What arrogance! What an insult to the rich and chaotic variety of the human experience

I’m currently engaging in a bit of light reading as an escape from the constraints of regular teaching. The title of this post comes from Terry Pratchet and Feet of Clay (p 206)

What arrogance! What an insult to the rich and chaotic variety of the human experience.

The quote arises from the Sir Samuel Vimes character considering the type of detective who can say

in a lordly voice to his companion, “Ah, my dear sir, I can tell you nothing except that he is a left-handed stonemason who has spent some years in the merchant navy and has recently fallen on hard times”

The point being that the same small collection of observations could be used to justify something completely different. Pratchet’s example is

to a man who was wearing his old clothes because he’d been doing a spot of home bricklaying for a new barbecue pit, and had been tattooed once when he was drunk and seventeen (These terms are often synonymous) and in fact got seasick on a wet pavement

Reading this, I immediately thought of the arrogance of the researcher, or even worse, the arrogance of the person with the solution to some complex problem (e.g. a manager or leader), such as education. Having taught 7 straight lessons to a Year 10 core mathematics class the phrase – “the chaotic variety of the human experience” – resonates quite strongly. There are no universal solutions/responses to this variety.

Common lesson plans for all

Connected with this was the examination of the “Curriculum to Classroom” (C2C) unit and lesson plans for mathematics being promulgated within Queensland schools. In short, the background is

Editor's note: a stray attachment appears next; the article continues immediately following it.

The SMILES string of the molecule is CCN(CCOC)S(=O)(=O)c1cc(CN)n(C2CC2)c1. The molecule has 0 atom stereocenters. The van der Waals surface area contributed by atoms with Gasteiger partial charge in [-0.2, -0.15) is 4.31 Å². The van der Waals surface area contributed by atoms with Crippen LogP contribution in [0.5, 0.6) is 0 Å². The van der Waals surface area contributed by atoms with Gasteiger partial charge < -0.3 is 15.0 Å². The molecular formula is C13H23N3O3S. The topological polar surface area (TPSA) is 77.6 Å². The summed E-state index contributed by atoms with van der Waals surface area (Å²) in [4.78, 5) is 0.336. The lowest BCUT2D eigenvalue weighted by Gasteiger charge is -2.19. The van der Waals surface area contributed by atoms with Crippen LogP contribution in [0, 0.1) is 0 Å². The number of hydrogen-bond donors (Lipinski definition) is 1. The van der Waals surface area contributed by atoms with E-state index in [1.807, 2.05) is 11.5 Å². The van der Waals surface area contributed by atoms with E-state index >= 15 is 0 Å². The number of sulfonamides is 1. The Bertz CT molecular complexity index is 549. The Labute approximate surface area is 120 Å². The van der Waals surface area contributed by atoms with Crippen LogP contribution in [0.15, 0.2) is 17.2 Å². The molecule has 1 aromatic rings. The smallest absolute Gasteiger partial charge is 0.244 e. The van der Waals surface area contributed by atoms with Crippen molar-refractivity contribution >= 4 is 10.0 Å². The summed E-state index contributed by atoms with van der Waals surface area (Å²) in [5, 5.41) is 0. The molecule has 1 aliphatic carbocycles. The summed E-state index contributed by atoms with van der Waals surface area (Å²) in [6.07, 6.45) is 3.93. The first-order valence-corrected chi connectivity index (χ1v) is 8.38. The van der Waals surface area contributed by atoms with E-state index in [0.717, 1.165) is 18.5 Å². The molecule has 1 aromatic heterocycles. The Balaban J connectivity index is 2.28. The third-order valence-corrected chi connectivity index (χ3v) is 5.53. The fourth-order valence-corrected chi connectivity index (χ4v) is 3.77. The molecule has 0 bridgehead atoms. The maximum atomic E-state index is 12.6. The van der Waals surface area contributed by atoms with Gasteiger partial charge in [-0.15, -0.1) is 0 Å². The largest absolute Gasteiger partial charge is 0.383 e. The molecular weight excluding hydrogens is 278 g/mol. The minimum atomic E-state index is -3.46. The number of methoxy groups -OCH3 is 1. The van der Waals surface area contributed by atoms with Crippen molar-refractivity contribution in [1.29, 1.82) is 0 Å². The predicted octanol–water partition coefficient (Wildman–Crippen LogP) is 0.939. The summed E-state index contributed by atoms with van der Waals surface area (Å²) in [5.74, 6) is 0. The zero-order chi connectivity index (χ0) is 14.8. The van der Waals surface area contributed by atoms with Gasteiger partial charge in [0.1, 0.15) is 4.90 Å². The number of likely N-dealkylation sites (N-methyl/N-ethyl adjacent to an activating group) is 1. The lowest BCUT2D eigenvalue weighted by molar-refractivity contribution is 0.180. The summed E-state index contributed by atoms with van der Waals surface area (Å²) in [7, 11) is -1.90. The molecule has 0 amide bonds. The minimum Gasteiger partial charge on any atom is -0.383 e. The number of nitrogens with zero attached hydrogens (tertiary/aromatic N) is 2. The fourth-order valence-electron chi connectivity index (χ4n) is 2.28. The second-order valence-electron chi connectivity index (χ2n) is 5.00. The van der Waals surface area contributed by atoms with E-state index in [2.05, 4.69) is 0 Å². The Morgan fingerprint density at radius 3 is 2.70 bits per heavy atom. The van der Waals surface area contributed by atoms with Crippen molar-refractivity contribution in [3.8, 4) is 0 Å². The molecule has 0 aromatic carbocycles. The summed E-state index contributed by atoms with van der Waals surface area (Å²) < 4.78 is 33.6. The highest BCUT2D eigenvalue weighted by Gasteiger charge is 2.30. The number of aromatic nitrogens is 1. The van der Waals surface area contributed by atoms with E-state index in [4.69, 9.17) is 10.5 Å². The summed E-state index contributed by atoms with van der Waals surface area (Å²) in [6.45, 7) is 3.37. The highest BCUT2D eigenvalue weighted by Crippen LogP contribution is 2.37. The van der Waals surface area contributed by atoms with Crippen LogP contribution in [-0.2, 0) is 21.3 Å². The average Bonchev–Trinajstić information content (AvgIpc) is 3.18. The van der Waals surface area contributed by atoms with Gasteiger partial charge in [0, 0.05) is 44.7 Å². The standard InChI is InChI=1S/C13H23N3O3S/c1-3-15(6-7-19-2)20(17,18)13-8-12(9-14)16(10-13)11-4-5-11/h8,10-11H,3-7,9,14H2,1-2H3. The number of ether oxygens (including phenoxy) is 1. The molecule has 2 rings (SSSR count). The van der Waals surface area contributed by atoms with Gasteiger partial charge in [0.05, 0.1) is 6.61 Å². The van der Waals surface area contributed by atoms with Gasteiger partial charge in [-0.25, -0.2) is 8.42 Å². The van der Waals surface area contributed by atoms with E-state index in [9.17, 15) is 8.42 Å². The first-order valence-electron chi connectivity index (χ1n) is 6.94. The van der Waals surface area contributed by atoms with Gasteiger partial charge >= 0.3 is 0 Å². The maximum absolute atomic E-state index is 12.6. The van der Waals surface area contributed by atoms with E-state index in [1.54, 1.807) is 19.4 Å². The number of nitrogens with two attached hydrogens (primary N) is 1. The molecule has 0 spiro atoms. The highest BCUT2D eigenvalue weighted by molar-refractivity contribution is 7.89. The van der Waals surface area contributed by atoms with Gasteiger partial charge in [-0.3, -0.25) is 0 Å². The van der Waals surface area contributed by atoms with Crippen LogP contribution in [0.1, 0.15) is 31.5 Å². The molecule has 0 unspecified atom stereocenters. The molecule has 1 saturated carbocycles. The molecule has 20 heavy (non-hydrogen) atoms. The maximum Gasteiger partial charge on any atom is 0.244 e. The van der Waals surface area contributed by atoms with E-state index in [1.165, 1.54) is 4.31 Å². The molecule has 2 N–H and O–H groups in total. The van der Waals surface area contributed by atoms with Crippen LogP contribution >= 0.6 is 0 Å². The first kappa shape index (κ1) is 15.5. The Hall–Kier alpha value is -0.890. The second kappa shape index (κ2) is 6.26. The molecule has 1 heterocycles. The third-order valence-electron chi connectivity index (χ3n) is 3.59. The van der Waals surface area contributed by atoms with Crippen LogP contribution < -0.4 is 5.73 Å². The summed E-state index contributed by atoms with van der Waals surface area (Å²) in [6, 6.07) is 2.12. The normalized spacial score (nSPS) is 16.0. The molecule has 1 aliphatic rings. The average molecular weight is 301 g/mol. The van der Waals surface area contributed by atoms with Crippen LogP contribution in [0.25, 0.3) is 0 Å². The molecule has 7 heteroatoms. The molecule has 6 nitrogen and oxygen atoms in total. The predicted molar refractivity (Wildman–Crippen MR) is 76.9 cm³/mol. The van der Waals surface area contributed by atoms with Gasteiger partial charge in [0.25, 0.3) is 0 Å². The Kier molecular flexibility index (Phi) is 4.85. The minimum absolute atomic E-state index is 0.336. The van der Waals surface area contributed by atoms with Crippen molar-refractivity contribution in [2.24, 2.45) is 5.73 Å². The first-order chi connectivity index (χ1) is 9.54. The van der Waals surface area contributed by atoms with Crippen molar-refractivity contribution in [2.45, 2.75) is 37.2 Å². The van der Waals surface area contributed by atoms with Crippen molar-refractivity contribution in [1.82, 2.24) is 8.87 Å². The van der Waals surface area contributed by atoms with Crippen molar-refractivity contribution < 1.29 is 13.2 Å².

• Queensland schools are adopting the new Australian National Curriculum in English, Mathematics, and Science netx year.
  • The C2C project is providing unit and lessons plans for that National Curriculum.
  • Some and perhaps many Queensland teachers will be expected to follow those unit and lesson plans.

There are aspects of this that don’t surprise me, at least not in the current societal context. I am surprised at the high level of prescription within the provided plans. The lesson plans are complete and detailed. With this resource, there is no longer any need for lesson planning for teachers. They can simply follow the provided lesson, which includes a range of resources, specific examples of questions to ask and worked solutions for many problems. The unit plans even come with assessment items.

This seems to take away much of the freedom (or need to use that freedom) to develop learning experiences that match the needs of a specific group of students. At least that’s the way it seems coal-face teachers are interpreting. One of the issues of the Courier Mail newspaper from last week had a letter to the editor from an English teacher complaining about the constraints this would place on practice. On the other hand, many of the teachers I’ve observed hearing about this have essentially said “Yippee” as it means less work for them.

But it also appears to be not the motive of the folk developing these plans. In this newsletter which describes these plans as

a starting point, and teachers can adapt them meet (sic) the needs of their own class and students

Apparently this aim fits with a goal of Education Queensland one vision, one curriculum, one platform, different ways.

Based on my ad hoc and limited observations, it appears more likely that there may not be a lot of difference (at least initially) in those different ways. In fact, on reflection, this seems to be unfolding in ways similar to the question about whether minimum standards become maximum standards. It appears likely that this approach will suffer the problem identified by Cavallo (2004)

grafting a series of discrete treatments into a complex system and assuming they will be applied faithfully and uniformly and will fit into the existing local cultures.

I wonder if anyone is undertaking any research around how this all unfolds within Queensland schools next year?

References

Cavallo, D. (2004). “Models of growth – Towards fundamental change in learning environments.” BT Technology Journal 22(4): 96-112.